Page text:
To go back to the 70s which were under discussion above, around 1975 he painted a self-portrait and some faces in which the rigid drawing and bright colours of Jain painting were prominent. The miniatures of the Jain School are much admired by Jamil Naqsh. So in some paintings he used the same flaming red background, and also very bright blue and yellow, mostly flat.

From 1980 onward he made many small and large paintings in miniature style using a fine ball point pen and water colour, depicting figures in many bewildering Tantric erotic poses. The olden miniature quality was imparted

also by much naqqashi or traditional ornamentation in foreground flooring and the background setting. The female figures in these miniature style paintings were not stiffly diagrammatic but alive. Their corporeality was emphasised by their slightly plump figures and especially the under-belly.

A picture that breathes an air of peace and tranquillity is that of Mira Bai, the Rajput princess turned mystic poetess, shown sitting nude in a meditative pose, with a white pigeon on one shoulder. It is done in sepia, with oil colour used thinly and delicately on paper.

Around 1980 also he varied the theme of nude and pigeon by painting the nude and horse. Many of these were painted small in miniature style. For example, there is a 1987 picture showing a nude sitting on a horse, both looking backward. This difficult pose has been well drawn. The pupil-less eyes of the woman add to the sculpturesque quality of the figure. This is all done in sepia water colour with a zero-zero brush.

He has also made eight or ten fairly large oil paintings on paper showing a nude female standing beside a horse. Each has a different overall colour tone – reddish, bluish, yellowish, always much subdued, darkened here and there and textured with small brush strokes.

It may be mentioned that since 1980 Jamil Naqsh has been painting mostly in oil on paper. This means use of thinner paint and none of that dense and multicoloured stippling which he did on canvas, creating a rich saturated effect as of carpets (because many of them have a reddish or purplish tonality). Those done on paper have a lighter touch and thinner texture but are not lacking in any of the cunning in figure drawing and colour application found in his other work.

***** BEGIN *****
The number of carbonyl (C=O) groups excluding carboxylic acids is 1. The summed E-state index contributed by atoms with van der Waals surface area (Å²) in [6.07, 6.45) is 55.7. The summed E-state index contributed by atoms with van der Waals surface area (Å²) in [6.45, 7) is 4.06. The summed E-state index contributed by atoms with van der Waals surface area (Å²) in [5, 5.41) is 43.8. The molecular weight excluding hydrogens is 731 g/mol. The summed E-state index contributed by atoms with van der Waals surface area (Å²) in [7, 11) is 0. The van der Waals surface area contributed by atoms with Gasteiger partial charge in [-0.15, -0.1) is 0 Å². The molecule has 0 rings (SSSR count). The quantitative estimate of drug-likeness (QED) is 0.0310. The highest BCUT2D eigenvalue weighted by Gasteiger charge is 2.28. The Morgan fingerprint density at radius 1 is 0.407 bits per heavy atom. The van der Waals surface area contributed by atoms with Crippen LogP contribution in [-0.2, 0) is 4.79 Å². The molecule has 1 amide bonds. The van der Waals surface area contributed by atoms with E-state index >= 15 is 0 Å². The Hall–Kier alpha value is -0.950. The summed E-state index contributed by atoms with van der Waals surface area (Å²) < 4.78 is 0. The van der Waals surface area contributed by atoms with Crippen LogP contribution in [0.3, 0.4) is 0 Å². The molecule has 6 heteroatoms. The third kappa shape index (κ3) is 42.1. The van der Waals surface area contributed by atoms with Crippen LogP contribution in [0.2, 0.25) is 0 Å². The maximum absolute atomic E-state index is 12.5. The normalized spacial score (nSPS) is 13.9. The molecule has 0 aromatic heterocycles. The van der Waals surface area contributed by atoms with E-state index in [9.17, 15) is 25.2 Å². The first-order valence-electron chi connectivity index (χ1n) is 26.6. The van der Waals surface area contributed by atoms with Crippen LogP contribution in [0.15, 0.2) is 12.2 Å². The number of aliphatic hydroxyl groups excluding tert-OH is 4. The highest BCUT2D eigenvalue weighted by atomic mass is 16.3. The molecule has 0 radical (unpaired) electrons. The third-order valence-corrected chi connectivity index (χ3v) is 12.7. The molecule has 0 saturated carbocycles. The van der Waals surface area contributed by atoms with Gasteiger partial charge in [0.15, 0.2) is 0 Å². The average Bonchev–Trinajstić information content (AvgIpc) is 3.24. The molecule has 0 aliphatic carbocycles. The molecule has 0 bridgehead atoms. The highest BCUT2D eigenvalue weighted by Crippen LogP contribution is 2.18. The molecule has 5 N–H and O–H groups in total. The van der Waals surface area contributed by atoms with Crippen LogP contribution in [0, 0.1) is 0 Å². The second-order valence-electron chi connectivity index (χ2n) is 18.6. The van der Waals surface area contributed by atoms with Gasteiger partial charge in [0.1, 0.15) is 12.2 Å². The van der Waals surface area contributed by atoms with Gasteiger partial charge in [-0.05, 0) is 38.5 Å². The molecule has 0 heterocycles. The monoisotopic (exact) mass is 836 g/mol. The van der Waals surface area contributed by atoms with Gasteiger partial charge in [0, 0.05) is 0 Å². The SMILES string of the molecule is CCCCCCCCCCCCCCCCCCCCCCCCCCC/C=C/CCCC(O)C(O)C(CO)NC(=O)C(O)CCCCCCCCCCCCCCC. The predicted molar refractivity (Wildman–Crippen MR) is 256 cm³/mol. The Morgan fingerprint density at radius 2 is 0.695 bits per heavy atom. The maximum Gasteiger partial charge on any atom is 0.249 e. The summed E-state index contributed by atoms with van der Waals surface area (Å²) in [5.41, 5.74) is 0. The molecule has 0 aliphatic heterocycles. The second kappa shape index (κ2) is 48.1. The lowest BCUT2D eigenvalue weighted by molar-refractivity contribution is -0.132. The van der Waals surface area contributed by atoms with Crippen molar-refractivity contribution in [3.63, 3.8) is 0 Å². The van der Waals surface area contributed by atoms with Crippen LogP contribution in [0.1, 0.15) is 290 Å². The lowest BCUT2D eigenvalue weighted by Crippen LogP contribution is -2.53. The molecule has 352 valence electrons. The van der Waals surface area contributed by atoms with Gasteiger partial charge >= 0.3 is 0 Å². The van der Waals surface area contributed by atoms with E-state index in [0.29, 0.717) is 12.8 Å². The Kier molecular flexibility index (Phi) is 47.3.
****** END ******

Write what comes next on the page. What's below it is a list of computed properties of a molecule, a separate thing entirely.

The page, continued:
During the last thirtyfive years that he has been painting, Jamil Naqsh has created an immense body of work, with single-minded devotion and the life style of a recluse. It is impossible to comprehend in one small chapter the variety and volume of his work, ranging from Jain style small miniatures to mural size painting —like a twelve foot long calligraphic panel written in Meghrebi Kufic.

One can only sum up by saying that he has an uncanny command of the female human anatomy and the rare ability to make it palpable and substantial with flesh and blood; also the power to capture the bloom of the skin with all the variations of light and colour. There is irresistable charm and allure in his nudes but they are never erotic or provoking because of the stolid looks, the statuesque poses and the matter-of-fact rendering of what could be exaggerated and made exciting.

A whole chapter is necessary to describe the progress he has made in the painting of pigeons. In the beginning they were too stiff and wooden. Then he made the outspread wings as a series of spikes as in heraldic designs of eagles. But now he is painting white angelic birds in all their natural grace and beauty, fluffy, cuddly bundles of feathers whose warmth and softness is almost tactile.

 

 

 

 

 

 

 

 

S. Amjad Ali

From his book “Painters of Pakistan” Published by National Book Foundation